Tag: Colombo with kids

Sri Lanka Itinerary with young kids.

We absolutely loved our time in Sri Lanka and it was easily one of our best family trips to date. You can read here why we think Sri Lanka is fantastic for young kids. So we thought we’d share with you our Sri Lanka itinerary with young kids. Feel free to copy it exactly for your own travels, tweak it to fit your own time or interests, or just simply use it for inspiration.

TraveLynn Family in Sri Lanka

We focused on a Southern loop to take in pristine beaches, colonial architecture, a safari to meet elephants and some time in the Hill Country. It was only about 2 to 4 hours generally between destinations which is very doable with young kids. Our preferred mode of transport was train, but if the tracks didn’t go to where we wanted we would opt for a tuk-tuk and time the drive with our 12pm nap/downtime. A car would have been faster, we just prefer to travel in tuk-tuks as they’re open and offer that sense of freedom as you watch the world breeze by. We did miss out some classic tourist spots such as Sigiriya and Dumbulla, but the former particularly requires a lot of climbing for little legs (our boys are aged 2 and 3) and we figured we’d leave that for another trip.

So here is our day by day Sri Lanka itinerary with young kids.

Day 1-2 Colombo

Arrive in Colombo. Head to the train station first thing to book your train tickets (if you haven’t already done this online). Wander around the historic Fort area and old town quarter of Slave Island, visit Gangaramara Temple, let the kids enjoy all that Viharamahadevi Park has to offer – a playground, water fountains to run in, a small train, horse-riding, an aquarium – and head to to Galle Face Green around sunset for dinner from a street vendor and watch the kites and snake charmers. Getting around Colombo is very easy as all tuk-tuks use the meter. Just ensure you have Google Maps downloaded offline to direct them, if necessary. You can read more about Colombo with kids here.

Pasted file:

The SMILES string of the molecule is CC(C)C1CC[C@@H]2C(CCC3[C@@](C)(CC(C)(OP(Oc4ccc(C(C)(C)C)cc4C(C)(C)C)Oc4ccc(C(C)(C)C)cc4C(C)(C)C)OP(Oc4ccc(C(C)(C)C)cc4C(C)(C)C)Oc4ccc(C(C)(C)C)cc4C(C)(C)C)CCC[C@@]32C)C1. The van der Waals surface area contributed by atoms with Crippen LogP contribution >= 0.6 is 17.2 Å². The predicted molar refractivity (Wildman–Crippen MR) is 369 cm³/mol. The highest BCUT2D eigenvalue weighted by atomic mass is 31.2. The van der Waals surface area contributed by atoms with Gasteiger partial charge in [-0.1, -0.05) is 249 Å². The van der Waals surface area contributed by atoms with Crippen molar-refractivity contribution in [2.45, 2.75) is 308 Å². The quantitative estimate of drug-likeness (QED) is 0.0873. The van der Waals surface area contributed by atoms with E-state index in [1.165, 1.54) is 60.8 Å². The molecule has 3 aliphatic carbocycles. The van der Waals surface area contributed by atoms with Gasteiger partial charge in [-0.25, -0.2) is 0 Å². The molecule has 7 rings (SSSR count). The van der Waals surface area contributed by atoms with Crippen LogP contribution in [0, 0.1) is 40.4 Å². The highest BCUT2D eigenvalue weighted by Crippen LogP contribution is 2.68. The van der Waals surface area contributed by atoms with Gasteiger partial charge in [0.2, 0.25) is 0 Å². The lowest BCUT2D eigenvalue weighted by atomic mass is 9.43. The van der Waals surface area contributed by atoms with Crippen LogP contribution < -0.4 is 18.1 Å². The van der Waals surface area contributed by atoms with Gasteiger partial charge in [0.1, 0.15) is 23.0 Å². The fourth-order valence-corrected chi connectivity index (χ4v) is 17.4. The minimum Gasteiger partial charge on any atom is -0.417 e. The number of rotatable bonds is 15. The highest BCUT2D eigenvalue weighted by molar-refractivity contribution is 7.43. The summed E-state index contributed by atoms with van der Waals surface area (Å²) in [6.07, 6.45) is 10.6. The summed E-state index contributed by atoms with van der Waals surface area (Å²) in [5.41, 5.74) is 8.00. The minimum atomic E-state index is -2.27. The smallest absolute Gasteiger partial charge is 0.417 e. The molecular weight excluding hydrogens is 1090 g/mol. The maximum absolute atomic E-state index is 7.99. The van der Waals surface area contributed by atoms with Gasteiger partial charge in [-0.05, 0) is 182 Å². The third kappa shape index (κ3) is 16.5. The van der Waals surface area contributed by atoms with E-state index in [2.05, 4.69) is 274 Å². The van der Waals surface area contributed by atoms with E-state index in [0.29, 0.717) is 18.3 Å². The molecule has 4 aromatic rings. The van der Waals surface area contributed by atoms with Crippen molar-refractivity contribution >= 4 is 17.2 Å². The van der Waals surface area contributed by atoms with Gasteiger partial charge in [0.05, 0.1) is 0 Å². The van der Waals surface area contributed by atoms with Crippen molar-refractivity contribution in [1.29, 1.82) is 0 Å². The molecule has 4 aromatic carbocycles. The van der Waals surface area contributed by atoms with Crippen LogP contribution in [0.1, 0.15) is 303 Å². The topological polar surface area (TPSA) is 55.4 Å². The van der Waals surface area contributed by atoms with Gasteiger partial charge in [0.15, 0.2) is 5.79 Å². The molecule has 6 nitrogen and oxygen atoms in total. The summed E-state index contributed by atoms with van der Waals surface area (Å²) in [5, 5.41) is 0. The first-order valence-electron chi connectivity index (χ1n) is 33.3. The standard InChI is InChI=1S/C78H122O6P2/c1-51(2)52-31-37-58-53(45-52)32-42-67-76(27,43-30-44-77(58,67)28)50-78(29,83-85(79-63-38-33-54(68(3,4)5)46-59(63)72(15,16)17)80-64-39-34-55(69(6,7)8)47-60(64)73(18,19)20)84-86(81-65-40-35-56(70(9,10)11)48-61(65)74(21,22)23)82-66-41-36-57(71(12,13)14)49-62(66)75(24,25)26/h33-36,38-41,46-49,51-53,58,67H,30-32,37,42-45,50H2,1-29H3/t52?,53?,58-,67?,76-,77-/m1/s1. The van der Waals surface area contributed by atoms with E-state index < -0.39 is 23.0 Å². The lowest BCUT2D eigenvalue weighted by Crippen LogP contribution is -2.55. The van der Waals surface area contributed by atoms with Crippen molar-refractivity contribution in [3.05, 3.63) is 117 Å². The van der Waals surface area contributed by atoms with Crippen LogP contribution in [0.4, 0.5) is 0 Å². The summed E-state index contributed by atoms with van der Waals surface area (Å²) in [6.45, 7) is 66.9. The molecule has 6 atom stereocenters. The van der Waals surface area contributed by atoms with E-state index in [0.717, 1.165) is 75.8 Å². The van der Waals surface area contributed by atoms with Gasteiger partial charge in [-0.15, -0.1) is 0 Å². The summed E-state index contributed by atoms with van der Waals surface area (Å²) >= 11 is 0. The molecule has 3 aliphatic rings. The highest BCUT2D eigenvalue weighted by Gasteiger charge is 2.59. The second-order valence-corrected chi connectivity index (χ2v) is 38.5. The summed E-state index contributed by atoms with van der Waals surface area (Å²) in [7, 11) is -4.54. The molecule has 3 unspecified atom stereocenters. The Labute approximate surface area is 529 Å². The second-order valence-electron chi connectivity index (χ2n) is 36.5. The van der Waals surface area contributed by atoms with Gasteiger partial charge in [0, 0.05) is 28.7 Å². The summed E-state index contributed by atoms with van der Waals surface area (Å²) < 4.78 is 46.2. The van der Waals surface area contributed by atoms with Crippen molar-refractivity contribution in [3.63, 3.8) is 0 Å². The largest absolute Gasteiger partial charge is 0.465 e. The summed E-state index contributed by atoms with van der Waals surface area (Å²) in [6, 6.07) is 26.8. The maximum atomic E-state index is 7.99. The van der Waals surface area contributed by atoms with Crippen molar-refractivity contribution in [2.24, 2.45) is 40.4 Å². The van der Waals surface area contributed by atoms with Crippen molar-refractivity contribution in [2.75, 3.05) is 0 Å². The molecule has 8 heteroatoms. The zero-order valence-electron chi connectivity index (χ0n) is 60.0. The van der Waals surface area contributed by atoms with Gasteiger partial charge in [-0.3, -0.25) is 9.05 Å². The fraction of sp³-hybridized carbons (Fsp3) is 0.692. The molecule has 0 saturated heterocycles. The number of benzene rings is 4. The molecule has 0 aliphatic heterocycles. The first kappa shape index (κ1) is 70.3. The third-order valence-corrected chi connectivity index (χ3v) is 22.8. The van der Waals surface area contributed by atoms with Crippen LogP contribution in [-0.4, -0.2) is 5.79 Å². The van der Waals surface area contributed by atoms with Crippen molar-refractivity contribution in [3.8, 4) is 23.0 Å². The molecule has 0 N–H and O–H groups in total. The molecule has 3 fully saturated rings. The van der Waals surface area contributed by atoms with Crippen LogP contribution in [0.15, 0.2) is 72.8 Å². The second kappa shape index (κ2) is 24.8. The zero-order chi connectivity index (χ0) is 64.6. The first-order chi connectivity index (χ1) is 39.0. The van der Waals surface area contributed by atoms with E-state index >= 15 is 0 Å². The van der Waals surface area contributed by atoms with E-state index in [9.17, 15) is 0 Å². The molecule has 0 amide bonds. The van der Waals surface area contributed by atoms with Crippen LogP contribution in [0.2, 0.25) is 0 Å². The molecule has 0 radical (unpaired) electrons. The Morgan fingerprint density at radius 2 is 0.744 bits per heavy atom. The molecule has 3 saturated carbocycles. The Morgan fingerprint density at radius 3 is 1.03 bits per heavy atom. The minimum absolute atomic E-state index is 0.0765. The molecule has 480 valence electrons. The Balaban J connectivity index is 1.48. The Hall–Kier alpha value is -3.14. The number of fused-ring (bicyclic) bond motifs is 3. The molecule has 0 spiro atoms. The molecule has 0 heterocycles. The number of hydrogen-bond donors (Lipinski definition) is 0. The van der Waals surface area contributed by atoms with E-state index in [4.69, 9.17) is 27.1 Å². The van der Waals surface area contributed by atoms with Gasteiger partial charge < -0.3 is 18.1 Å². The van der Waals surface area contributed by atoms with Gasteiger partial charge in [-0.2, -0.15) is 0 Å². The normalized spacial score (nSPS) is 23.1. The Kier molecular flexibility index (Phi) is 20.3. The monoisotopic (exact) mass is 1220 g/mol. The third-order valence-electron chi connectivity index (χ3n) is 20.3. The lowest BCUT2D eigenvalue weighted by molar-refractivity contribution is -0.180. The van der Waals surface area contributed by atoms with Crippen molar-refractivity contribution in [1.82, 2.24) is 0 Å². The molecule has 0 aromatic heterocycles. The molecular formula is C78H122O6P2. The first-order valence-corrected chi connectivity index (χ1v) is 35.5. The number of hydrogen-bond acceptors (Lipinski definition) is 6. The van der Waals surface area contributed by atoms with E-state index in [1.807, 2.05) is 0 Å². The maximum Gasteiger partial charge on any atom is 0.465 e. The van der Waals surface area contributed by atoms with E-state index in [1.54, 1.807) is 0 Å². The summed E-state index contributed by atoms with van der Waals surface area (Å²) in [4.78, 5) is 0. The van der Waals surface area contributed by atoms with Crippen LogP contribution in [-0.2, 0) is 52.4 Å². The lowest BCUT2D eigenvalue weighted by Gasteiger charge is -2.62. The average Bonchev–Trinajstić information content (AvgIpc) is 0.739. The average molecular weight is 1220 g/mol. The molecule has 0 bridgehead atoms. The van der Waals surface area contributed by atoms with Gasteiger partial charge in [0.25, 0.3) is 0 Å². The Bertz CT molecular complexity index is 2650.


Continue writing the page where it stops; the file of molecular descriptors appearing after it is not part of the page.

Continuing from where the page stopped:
We stayed at: Anugaa in the City

Sri Lanka with kids Colombo

Day 3 Galle

Catch the train to Galle, just a 2.5 hour journey along the coast. Take a walk along the fort walls and explore the Dutch Colonial buildings. Try to time this later in the day to escape the heat and package tourist day-trippers. The full circuit along the top of the wall can be done in under 2 hours. However, for little explorers that like to climb the walls, look for dragons and generally walk a little slower, we suggest splitting the walk in two and saving a section for an early morning stroll on Day 4. Read more about Galle here.

We stayed at Fort de 19 villa

Sri Lanka Itinerary with kids - Galle

Day 4-5 Mirissa

After your early morning stroll exploring more of Galle Fort, take a tuk-tuk to Mirissa (LKR1800, 1 hour), via a turtle hatchery, to enjoy some beach time. The main beach at Mirissa offers a long shady stretch of sandy beach, perfect for building sandcastles. The waves and current are strong, so join the kids in jumping over the waves. You can also visit Secret Beach and walk back to the main beach through the jungle. Ensure you receive clear directions. We got very lost. The walk should take around 40 mins with little legs.